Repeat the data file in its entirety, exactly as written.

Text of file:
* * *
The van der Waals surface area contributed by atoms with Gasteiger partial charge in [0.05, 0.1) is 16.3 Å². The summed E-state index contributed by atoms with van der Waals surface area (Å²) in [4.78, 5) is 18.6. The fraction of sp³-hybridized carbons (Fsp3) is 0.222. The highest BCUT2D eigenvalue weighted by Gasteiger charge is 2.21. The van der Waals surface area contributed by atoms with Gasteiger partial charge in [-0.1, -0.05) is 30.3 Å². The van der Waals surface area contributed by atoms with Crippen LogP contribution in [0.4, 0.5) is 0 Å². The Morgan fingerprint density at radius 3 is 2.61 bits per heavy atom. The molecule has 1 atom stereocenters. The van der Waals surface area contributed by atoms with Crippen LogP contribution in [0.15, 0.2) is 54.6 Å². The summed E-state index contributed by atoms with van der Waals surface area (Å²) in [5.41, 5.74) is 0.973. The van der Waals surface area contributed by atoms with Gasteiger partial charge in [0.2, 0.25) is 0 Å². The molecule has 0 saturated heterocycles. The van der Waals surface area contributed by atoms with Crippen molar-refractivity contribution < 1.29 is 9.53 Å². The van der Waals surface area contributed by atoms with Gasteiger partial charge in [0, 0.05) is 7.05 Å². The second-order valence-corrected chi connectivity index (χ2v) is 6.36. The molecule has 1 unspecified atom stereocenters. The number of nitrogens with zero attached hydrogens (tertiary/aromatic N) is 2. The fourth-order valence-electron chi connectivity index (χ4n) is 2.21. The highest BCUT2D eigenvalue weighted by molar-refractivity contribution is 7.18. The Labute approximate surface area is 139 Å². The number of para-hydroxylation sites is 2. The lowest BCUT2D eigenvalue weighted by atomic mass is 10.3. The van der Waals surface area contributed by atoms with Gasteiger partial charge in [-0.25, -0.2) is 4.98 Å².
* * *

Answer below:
The van der Waals surface area contributed by atoms with Gasteiger partial charge in [0.05, 0.1) is 16.3 Å². The summed E-state index contributed by atoms with van der Waals surface area (Å²) in [4.78, 5) is 18.6. The fraction of sp³-hybridized carbons (Fsp3) is 0.222. The highest BCUT2D eigenvalue weighted by Gasteiger charge is 2.21. The van der Waals surface area contributed by atoms with Gasteiger partial charge in [-0.1, -0.05) is 30.3 Å². The van der Waals surface area contributed by atoms with Crippen LogP contribution in [0.4, 0.5) is 0 Å². The Morgan fingerprint density at radius 3 is 2.61 bits per heavy atom. The molecule has 1 atom stereocenters. The van der Waals surface area contributed by atoms with Crippen LogP contribution in [0.15, 0.2) is 54.6 Å². The summed E-state index contributed by atoms with van der Waals surface area (Å²) in [5.41, 5.74) is 0.973. The van der Waals surface area contributed by atoms with Gasteiger partial charge in [0.2, 0.25) is 0 Å². The molecule has 0 saturated heterocycles. The van der Waals surface area contributed by atoms with Crippen molar-refractivity contribution < 1.29 is 9.53 Å². The van der Waals surface area contributed by atoms with Gasteiger partial charge in [0, 0.05) is 7.05 Å². The second-order valence-corrected chi connectivity index (χ2v) is 6.36. The molecule has 1 unspecified atom stereocenters. The number of nitrogens with zero attached hydrogens (tertiary/aromatic N) is 2. The fourth-order valence-electron chi connectivity index (χ4n) is 2.21. The highest BCUT2D eigenvalue weighted by molar-refractivity contribution is 7.18. The Labute approximate surface area is 139 Å². The number of para-hydroxylation sites is 2. The lowest BCUT2D eigenvalue weighted by atomic mass is 10.3. The van der Waals surface area contributed by atoms with Gasteiger partial charge in [-0.25, -0.2) is 4.98 Å².